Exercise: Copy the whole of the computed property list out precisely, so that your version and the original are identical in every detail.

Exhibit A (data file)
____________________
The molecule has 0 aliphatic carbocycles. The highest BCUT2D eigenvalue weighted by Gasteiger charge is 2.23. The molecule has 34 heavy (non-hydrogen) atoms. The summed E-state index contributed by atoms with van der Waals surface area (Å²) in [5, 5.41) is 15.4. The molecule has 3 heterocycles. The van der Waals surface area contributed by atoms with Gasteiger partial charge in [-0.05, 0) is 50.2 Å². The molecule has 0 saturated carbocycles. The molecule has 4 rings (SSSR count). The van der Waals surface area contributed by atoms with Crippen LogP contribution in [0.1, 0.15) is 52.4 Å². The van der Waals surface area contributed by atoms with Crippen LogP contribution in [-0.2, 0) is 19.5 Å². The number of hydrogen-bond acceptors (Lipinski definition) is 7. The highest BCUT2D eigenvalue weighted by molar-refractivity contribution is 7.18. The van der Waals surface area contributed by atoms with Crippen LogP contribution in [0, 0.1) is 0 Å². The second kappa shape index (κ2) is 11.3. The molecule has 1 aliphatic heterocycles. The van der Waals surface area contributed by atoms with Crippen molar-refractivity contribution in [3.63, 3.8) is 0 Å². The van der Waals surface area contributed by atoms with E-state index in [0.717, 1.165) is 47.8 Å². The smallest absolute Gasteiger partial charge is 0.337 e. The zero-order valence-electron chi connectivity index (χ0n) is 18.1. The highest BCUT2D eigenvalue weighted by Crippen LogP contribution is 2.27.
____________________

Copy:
The molecule has 0 aliphatic carbocycles. The highest BCUT2D eigenvalue weighted by Gasteiger charge is 2.23. The molecule has 34 heavy (non-hydrogen) atoms. The summed E-state index contributed by atoms with van der Waals surface area (Å²) in [5, 5.41) is 15.4. The molecule has 3 heterocycles. The van der Waals surface area contributed by atoms with Gasteiger partial charge in [-0.05, 0) is 50.2 Å². The molecule has 0 saturated carbocycles. The molecule has 4 rings (SSSR count). The van der Waals surface area contributed by atoms with Crippen LogP contribution in [0.1, 0.15) is 52.4 Å². The van der Waals surface area contributed by atoms with Crippen LogP contribution in [-0.2, 0) is 19.5 Å². The number of hydrogen-bond acceptors (Lipinski definition) is 7. The highest BCUT2D eigenvalue weighted by molar-refractivity contribution is 7.18. The van der Waals surface area contributed by atoms with Crippen LogP contribution in [0, 0.1) is 0 Å². The second kappa shape index (κ2) is 11.3. The molecule has 1 aliphatic heterocycles. The van der Waals surface area contributed by atoms with Crippen molar-refractivity contribution in [3.63, 3.8) is 0 Å². The van der Waals surface area contributed by atoms with E-state index in [0.717, 1.165) is 47.8 Å². The smallest absolute Gasteiger partial charge is 0.337 e. The zero-order valence-electron chi connectivity index (χ0n) is 18.1. The highest BCUT2D eigenvalue weighted by Crippen LogP contribution is 2.27.